Great work Sharmaudi. Would be super helpful to all boarders if you could update thread when you strategy signals switches. Would be only 1-2 times a year I guess. Much appreciated.
I have attached the Nifty chart taking ROC 30 as value and the red line is 3. From the chart, I find it does not offer any great value in trying to identify the entry/exit points. Am I making a mistake? I have used FIBO/EMA which has given me much better entry/exit points.
Thanks & regards
One more question. How do you handle whipsaws in that case. In my 30 years of trading/investing I have never used any of the indicators as I find them not very useful. I use a combination of price/ema/fibo which gives me good entry/exit points in Investing and Trading. This is applicable to stocks also. See my posts in the thread Alembic Pharma. The stock is an uptrend now after making a triple bottom.
A simple strategy for ETF would be to buy when the p/e in the low range and sell when p/e in the high range. This strategy has given me very good returns over the years.
Please give your views.
Thanks & regards,
Found this post, not much activity here.
Is any one tracking it?
Is anyone implementing this strategy?
please share your views.
What I see is that this strategy works better with CNXMIDCAP than NIFTY itself.
I assume this is because the biggest strength of the strategy is its ability to resist drawdowns. However, since we are invested in NIFTY the ROC will always be less. With Nifty Midcap, the ROC is greater than regular NIFTY
Are you familiar with Meb Faber’s work? He developed a momentum strategy based on his book “Ivy Portfolio” that works like this:
There are five ETFs representing
Total U.S. Stock Market
Stay invested in whichever sector is above its 10-month moving average, move to cash in those that aren’t. It prevents big drawdowns, but tends to underperform S&P 500 in bull markets.
So he developed the sector rotation strategy. Explained here.
Invest equally in 3-5 stock sectors (out of 10 in the U.S. market) with the greatest upward momentum in the past three months (50-day average).
Rebalance monthly to remove those sectors that are no longer in the top 5 or are below their 200 day moving average. If the S&P 500 is below the 200-day moving average, move out of all stocks. I have been doing this with my U.S. portfolio and it performs much better than the Ivy Portfolio strategy and S&P 500 buy and hold strategy without the huge drawdowns. I set my stops at the 50-day moving average mark or 6%, whichever is higher.
Here’s my chart for the same, with the addition of Developed and Emerging Markets.
Perhaps you can select a few Indian sector ETFs and experiment with them.
Caveat: I follow sector rotation in my tax-deferred retirement accounts. In my taxable space, I follow a buy and hold strategy with three broad market indices.
I had to close my demat account and open a new one as I have recently become a PR in Australia.
I have been following a variation of this since October 2016 so not much to report on. So far the performance has been slightly better than NF and JNF. Can’t judge it yet as it’s been just 7 months.
First few weeks were really bad because demonetization happened just a couple of days after I started this.
When NIFTY is beating Gold, stocks are chosen based on a momentum and financial checklist. Basically I screen all the Nifty stocks that have Price < 400, ROC > 30, are near 52 weeks high. After that I take all the screened stocks through a fundamental filter. No manual research. All automated using Quandl DEB database. Overall Idea is that I should get fundamentally good yet undervalued stocks that are just starting to break out.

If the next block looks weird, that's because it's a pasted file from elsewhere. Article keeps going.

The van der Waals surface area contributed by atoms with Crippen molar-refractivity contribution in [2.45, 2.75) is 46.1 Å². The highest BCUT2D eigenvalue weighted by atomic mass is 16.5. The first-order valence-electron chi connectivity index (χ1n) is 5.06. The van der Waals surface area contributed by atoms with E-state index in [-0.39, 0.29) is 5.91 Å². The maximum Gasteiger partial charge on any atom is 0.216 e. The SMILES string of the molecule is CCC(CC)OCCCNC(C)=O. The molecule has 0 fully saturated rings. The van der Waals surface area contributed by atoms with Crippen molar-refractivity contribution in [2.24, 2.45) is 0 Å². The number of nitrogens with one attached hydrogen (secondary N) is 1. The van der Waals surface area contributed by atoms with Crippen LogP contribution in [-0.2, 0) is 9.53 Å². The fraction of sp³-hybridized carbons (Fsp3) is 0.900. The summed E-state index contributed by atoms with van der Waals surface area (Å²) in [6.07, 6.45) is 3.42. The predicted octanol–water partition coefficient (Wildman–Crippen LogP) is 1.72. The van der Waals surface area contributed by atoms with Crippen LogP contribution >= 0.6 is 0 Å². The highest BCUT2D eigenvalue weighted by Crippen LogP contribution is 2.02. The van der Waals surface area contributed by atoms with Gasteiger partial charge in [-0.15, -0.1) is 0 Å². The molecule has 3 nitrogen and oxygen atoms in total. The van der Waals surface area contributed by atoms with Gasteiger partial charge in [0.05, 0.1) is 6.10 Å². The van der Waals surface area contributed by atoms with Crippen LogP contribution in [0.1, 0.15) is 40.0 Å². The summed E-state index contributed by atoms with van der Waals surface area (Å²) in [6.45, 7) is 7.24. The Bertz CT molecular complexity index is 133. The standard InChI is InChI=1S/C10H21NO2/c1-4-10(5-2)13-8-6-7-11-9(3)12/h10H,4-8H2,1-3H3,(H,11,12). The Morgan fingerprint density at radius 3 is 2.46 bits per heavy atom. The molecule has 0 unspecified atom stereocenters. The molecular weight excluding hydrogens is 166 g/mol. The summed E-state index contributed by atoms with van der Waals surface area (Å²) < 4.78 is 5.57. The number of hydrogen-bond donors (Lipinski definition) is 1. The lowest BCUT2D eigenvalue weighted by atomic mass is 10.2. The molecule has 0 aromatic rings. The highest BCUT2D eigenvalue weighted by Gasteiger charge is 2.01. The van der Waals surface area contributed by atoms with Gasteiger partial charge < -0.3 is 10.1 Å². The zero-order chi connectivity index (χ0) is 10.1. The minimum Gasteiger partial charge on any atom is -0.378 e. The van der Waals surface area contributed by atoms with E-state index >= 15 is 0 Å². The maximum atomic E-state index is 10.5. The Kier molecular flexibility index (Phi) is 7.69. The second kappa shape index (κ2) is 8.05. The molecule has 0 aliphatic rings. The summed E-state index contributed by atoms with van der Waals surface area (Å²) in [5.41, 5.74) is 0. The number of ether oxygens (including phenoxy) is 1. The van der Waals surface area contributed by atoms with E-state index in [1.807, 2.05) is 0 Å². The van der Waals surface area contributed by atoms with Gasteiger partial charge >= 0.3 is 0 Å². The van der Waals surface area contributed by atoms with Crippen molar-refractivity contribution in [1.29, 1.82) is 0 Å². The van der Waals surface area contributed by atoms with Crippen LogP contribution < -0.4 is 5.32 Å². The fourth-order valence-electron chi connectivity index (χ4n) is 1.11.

Once the stocks are chosen I basically follow the system mentioned in the book Weekend trend trader by Nick Radge. Its hardly 1-2 hours of work every weekend as the tools do all the work.
My Current portfolio looks like this. All have 5% allocations.
I plan to keep using this until at-least 3-4 years. The trading system that Nick has mentioned makes sense so I am confident that it will work out.
Good to see someone using Nick radge’s strategy in Indian market. Do you
have a backtested result of the strategy with you? Would be really helpful
if u can share it here. I’m a nincompoop when it comes to tech. So was
wondering how to backtests and implement that strategy in real life.
Thanks in advance
Here is the backtested return of the Nick’s strategy compared to NIFTY.
This is without any fundamental filters. Strategy is pretty much what the author has described:
- ROC 20 > 30
- General market trend is up ROC 30 (NIFTY) > 3
- Price < 400
- Volume > 100000
- Price within 10% of 52 weeks high
- 30% of HHV trailing stop loss
- Whenever general market trend goes down stop loss moved up to 10% of HHV
- Max Positions - 20
- Allocations - 5%
On an uptrending market a lot of buy signals will be triggered every week(30 or more). This strategy just picks the companies with more ROC. This is where I want to apply the fundamental filters and pick only the ones that look good on fundamental charts.
Are you still continuing with this strategy? I am guessing 2017 had been an awesome year for you.
Could you please share your experience in actually implementing the system vs the paper trading?
I have been following this strategy and yes the last year has been really good. 2 years cagr has been over 30% thanks to some big winners. Managed to bag my first multibagger in graphite which has given me 9x returns in just 10 months.
Having said that… the last year has been really good generally. I am waiting for a downcycle to see how this strategy performs in a bear market.
I use amibroker for technical analysis(roc, hhv, stop loss) etc. I also use my own tool to check for fundamentals for the scanned stocks.
@sharmaudi - that’s fantastic! Congrats.
You mentioned that you use Quandl data for fundamentals. Isn’t that very expensive? Other than the expense part - the dataset seems to be updated yearly. Does that really help?
I have couple of questions on the system - hope it’s not too invasive:
- How much churn do you see with the system?
- In terms of practical usage - how do you allocate capital. In different tranche each week?
- How do you re-allocate the capital? If you have gained 3X and exited - what portion of that do you use for your next entry?